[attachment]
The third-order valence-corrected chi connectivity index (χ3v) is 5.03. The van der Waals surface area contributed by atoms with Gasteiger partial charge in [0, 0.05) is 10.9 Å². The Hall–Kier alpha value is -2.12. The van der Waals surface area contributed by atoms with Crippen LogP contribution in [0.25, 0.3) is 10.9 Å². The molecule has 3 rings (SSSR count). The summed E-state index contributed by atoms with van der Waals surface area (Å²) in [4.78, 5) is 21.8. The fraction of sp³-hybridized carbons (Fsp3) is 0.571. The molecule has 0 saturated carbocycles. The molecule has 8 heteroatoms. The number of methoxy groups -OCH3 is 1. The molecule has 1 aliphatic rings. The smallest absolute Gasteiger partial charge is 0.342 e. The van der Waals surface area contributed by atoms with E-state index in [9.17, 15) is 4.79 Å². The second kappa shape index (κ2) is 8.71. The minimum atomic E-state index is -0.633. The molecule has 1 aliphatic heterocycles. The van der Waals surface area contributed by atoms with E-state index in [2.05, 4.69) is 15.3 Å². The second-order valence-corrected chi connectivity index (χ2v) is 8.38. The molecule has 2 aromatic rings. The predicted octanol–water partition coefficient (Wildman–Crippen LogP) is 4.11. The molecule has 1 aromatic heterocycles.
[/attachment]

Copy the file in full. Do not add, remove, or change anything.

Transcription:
The third-order valence-corrected chi connectivity index (χ3v) is 5.03. The van der Waals surface area contributed by atoms with Gasteiger partial charge in [0, 0.05) is 10.9 Å². The Hall–Kier alpha value is -2.12. The van der Waals surface area contributed by atoms with Crippen LogP contribution in [0.25, 0.3) is 10.9 Å². The molecule has 3 rings (SSSR count). The summed E-state index contributed by atoms with van der Waals surface area (Å²) in [4.78, 5) is 21.8. The fraction of sp³-hybridized carbons (Fsp3) is 0.571. The molecule has 0 saturated carbocycles. The molecule has 8 heteroatoms. The number of methoxy groups -OCH3 is 1. The molecule has 1 aliphatic rings. The smallest absolute Gasteiger partial charge is 0.342 e. The van der Waals surface area contributed by atoms with E-state index in [9.17, 15) is 4.79 Å². The second kappa shape index (κ2) is 8.71. The minimum atomic E-state index is -0.633. The molecule has 1 aliphatic heterocycles. The van der Waals surface area contributed by atoms with E-state index in [2.05, 4.69) is 15.3 Å². The second-order valence-corrected chi connectivity index (χ2v) is 8.38. The molecule has 2 aromatic rings. The predicted octanol–water partition coefficient (Wildman–Crippen LogP) is 4.11. The molecule has 1 aromatic heterocycles.